[0025] FIG. 1B shows the nucleotide sequence of the oligonucleotide primer BHX30. This primer constitutes nucleotides 1-29 of the polynucleotide sequence shown in FIG. 1A.

[0026] FIG. 1C shows the nucleotide sequence of the oligonucleotide primer BHX36. This primer is the reverse complement of nucleotides 1018-1048 of the polynucleotide sequence shown in FIG. 1A.

[0027] FIG. 2 shows photographs of differences in GUS expression between transgenic petunia lines transformed with plasmids containing the LIS1 promoter and plasmids containing the 35S RNA constitutive promoter.

[0028] FIG. 3 shows an RNA gel blot analysis of petunia flower sections from plants transformed with pBHX112 containing LIS1::crtB::nos.

DETAILED DESCRIPTION OF THE INVENTION

[0029] Introduction

[0030] The present invention relates to the use of a polynucleotide sequence derived from a S-linalool synthase gene as a promoter to initiate transcription in specific tissues, such as in at least one flower of a plant. The polynucleotide sequence of the present invention can be used to express a protein of interest in at least one flower of a plant.

[0031] Definitions

[0032] The headings provided herein are not limitations of the various aspects or embodiments of the invention that can be had by reference to the specification as a whole. Accordingly, the terms defined immediately below are more fully defined by reference to the specification as a whole.

[0033] As used herein, the phrases, “exogenous coding region” or “selected coding region” refers to a coding region of a polynucleotide(s) or selected gene(s) that is introduced or re-introduced into an organism. For example, a coding region (from a polynucleotide(s) or selected gene(s)) that encodes for the carotenoid lutein is considered an exogenous coding region or selected coding region if it is introduced or re-introduced into an organism, such as a plant, such as marigold.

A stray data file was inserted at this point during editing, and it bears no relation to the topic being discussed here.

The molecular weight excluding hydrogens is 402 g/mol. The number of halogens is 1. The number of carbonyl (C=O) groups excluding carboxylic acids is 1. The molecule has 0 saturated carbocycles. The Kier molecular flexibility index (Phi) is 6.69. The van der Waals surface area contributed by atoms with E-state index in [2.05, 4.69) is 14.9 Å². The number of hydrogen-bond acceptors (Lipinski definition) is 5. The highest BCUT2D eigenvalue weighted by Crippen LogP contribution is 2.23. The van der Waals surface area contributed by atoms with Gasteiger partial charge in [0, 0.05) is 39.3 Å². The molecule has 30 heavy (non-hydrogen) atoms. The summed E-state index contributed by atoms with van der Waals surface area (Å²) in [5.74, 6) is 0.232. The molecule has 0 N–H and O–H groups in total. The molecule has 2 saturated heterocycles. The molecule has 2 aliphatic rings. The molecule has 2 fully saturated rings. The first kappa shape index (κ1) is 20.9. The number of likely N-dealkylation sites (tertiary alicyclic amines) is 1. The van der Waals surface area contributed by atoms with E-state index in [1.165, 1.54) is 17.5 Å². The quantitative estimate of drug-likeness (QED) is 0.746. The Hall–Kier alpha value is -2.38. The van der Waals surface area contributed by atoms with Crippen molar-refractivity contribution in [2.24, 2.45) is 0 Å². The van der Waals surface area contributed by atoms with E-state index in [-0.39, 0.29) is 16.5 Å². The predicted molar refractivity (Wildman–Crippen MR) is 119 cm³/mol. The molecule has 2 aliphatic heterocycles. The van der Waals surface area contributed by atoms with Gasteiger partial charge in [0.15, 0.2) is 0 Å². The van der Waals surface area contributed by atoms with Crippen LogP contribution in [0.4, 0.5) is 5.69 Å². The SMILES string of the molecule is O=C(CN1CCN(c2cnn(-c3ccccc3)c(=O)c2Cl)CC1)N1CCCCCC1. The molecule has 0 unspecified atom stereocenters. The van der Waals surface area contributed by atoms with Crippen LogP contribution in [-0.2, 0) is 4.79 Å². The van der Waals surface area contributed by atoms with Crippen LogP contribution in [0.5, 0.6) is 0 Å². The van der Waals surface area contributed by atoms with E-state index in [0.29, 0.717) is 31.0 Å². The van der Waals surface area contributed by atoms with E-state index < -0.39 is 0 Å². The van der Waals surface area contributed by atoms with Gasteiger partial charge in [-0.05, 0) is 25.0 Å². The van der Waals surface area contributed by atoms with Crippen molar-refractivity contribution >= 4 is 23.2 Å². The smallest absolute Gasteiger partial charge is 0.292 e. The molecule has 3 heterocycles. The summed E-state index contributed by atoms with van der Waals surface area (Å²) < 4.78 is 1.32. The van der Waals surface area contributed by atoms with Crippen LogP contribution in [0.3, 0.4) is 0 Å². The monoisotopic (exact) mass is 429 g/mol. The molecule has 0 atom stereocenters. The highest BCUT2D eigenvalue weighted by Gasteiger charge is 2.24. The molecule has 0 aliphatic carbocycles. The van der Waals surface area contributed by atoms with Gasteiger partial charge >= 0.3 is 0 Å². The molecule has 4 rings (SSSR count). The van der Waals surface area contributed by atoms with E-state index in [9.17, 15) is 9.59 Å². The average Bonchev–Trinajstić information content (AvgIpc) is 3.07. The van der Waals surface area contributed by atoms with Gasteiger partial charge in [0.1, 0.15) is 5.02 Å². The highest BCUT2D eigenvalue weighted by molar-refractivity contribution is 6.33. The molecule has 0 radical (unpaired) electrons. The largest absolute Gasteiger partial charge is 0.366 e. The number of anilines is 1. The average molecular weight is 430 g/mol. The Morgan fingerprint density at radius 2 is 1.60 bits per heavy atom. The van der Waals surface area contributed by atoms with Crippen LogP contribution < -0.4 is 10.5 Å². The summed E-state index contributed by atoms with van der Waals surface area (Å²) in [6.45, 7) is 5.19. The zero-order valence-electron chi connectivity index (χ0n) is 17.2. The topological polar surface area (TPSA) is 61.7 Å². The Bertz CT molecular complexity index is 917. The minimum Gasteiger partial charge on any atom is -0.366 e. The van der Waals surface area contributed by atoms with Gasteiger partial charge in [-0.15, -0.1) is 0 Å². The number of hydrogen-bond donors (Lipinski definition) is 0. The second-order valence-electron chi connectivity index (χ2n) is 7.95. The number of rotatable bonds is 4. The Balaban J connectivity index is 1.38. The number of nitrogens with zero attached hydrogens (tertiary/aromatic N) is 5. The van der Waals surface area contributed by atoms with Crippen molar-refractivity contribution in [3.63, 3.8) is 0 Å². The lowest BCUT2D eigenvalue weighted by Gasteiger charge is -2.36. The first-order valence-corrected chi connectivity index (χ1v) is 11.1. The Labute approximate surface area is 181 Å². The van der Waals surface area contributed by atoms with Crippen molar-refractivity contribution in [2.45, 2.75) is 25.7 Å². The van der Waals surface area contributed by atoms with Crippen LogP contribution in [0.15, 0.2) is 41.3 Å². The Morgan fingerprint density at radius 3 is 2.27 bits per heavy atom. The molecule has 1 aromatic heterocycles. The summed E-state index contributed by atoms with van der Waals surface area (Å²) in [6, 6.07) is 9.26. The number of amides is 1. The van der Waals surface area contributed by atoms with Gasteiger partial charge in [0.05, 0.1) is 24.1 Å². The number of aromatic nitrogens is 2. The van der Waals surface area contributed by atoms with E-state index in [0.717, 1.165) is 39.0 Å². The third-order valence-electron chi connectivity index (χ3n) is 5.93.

[0034] As used herein, the term “expression” refers to the combination of intracellular processes, including transcription and translation undergone by a coding DNA molecule such as a structural gene or a polynucleotide to produce a polypeptide.

[0035] As used herein, the term “expression cassette” refers to a chimeric DNA molecule that is designed for introduction into a host genome by genetic transformation. Preferred expression cassettes of the present invention comprise all the genetic elements necessary to direct the expression of a selected gene or polynucleotide sequence. The expression cassette(s) of the present invention include a LIS1 promoter or a LIS1 chimeric promoter.

[0036] As used herein, the term “expression vector” refers to a DNA-based vector comprising at least one expression cassette.

[0037] As used herein, the term “gene” refers to chromosomal DNA, plasmid DNA, cDNA, synthetic DNA, or other DNA that encodes a peptide, polypeptide, protein, or RNA molecule, and regions flanking the coding sequence involved in the regulation of expression.

[0038] As used herein, the term “host” or “hosts” refers to bacteria, entire plants, plantlets, or plant parts such as plant cells, protoplasts, calli, roots, tubers, propagules, seeds, seedlings, pollen and plant tissues.